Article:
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Long-haired cat can't bear brushing!

(9 Posts)
IAmcuriousyellow Sun 02-Aug-15 20:44:04

Earlier this year I acquired a Maine Coon, taken from a home where he'd been left after a relationship breakdown. He spent the first six weeks here hiding, but has come out of his shell to the point where he feels free to roam the house and surrounding land, goes outside, catches things, he's ok with the dog now and is calm around men. However he is very choosy about touch - sometimes he welcomes it, on his own terms, ie under the chin is ok, but mostly slinks away from contact, and if I push it I WILL get a slashing. He has feet like a Labrador and doesn't hesitate to use his claws. He's getting matted now, so does anyone have recommendations for a grooming mitt or similar that might feel pleasant to him rather than just using hands? He won't tolerate s brush, and when I try to tease it a mat he takes it for s while snd then attacks! Any ideas?

Fluffycloudland77 Sun 02-Aug-15 20:50:56

Have you got a zoom groom? they are meant to be gentle. There's no shame in asking the vets to trim out mats under sedation.

You could always offer dreamies or chew sticks afterwards so he knows it's not all bad.

You could do a little bit every night and build up his confidence

timtam23 Sun 02-Aug-15 22:25:58

I used to have a longhaired cat who was a bit Maine Coon-like in size & appearance, she also absolutely hated being groomed. Zoom Grooms are not much use when coat really matted but they are great for getting the cat used to be g groomed & they will remove any loose hairs. I also used to give treats as Fluffy suggested, so that grooming had some positive associations.

MedusaIsHavingaBadHairday Sun 02-Aug-15 23:12:11

I have this problem with my two MC. And to be honest, my previous MC..and he was the most docile lovely cat ever...but he still didn't like it!

I have three items I use. A knot spltter ..(google them) which is shaped like a comma with a fine blade that slices through the matts but won't cut the skin.. this loosens them from the flesh. Then I snip off the mats with hairdresser's scissors..with my fingers on the skin so they can;t be cut. Then I tease out the rest with a furminator comb and a gentler comb.

Ophie will tolerate 10 mins at a time.. Obie about two so he had to be dematted at the vets recently. I give dreamies.

However realistically we have also gone for force.. DH dons motor cycle gloves and holds cat like a baby and I trim and comb at high speed! They usually forgive us after about an hour....

I try and do a little every day.. it keeps the worst at bay, but the hind flanks and bum are the worst!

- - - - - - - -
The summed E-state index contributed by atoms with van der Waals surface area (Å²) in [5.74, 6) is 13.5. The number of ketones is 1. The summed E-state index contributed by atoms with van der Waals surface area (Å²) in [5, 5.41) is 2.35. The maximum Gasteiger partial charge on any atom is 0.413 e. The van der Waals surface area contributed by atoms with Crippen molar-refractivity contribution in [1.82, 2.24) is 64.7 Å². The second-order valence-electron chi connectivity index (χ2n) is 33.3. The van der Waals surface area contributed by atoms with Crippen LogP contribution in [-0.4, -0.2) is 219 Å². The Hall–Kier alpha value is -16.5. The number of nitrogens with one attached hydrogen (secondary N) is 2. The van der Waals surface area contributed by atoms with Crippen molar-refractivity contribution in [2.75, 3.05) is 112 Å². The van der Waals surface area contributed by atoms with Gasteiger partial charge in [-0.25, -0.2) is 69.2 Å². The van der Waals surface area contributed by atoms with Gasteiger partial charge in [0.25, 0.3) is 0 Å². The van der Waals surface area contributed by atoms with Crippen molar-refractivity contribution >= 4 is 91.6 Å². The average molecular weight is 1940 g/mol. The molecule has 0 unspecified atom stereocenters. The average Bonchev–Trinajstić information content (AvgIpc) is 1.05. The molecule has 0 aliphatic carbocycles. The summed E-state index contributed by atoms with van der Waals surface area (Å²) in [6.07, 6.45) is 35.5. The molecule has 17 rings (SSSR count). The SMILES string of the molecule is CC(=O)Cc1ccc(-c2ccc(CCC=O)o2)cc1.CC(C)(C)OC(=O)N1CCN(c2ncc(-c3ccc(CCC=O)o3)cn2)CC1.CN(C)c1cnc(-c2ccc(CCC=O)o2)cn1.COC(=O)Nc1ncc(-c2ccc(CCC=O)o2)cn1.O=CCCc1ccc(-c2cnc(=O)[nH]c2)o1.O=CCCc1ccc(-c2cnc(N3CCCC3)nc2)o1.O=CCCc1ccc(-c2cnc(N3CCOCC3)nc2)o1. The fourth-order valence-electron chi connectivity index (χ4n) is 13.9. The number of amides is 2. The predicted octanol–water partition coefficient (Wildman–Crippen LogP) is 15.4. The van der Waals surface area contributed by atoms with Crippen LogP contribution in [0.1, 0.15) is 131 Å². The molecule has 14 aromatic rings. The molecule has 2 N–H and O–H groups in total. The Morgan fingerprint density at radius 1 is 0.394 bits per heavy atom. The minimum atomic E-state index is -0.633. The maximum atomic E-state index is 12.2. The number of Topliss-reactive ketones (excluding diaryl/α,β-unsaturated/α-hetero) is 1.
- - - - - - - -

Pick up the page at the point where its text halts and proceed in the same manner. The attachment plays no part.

Wolfiefan Sun 02-Aug-15 23:14:26

Our old girl hated grooming. Until I offered her catnip! Turns out spaced out cats are easier to groom! She also liked to rub her face on the comb on anything really

IAmcuriousyellow Mon 03-Aug-15 08:57:58

Oh wow so I am in for an adventure! Interesting to hear about other MCs - we've got suede gauntlets for the stoves, I can see them coming in handy! Thanks for all advice, I had quite missed the obvious thing about giving treats afterwards - off to google knot splitters now.

cozietoesie Mon 03-Aug-15 09:39:01

You've talked in your OP about you pushing it and also him taking it for a while and then attacking. It doesn't sound as if he's deeply averse to being groomed but given his history and his current coat situation, I think you're probably taking it a little too fast. I'd be looking at this as a long term thing with just a few seconds to start off with every night as part of his love-in and building up to a full groom of a few minutes. (Doing it at the beginning on those areas which aren't matted is probably best because pulling at a mat can actually be painful - and even if it's not, it's certainly time consuming for you and irritating for him.)

It sounds as if you'll need a sedated clip in the early stages to make some quick headway for him, but he shouldn't associate that with his coat and with grooming - and with any luck, you'll keep on top of it after that.

This is a long term thing I'm afraid so likely no quick fixes if it's going to work over time.

Qwebec Tue 04-Aug-15 00:10:10

You could clip your MC's claws to make the process easier. If your cat is food driven, after a while he should calm down when he realises that grooming means food. Our previous cat's nemesis was the clipping, but after she understood it meant tuna she relaxed quite a bit. Present cat is attention driven and only minds grooming, a lot of fuss while furminating and she is starting to relax.

tb Tue 04-Aug-15 12:37:37

We had the same problem with our Maine Coon, she used to be shaved under general anaesthetic when it got really bad.

If you can cut through the mat, you sometimes end up with a sort of clump that you can then pull apart. As the hair is shorter after it's been cut it will pull less.

We tried a furminator, and it worked - up to a point, but bought a cheapie cat groomer that was similar to a furminator from ALdi and that seemd to work better on her fur. We got a comb with widely-spaced teeth that revolved, and all that happened with that was that the teeth bent.

Best of luck!

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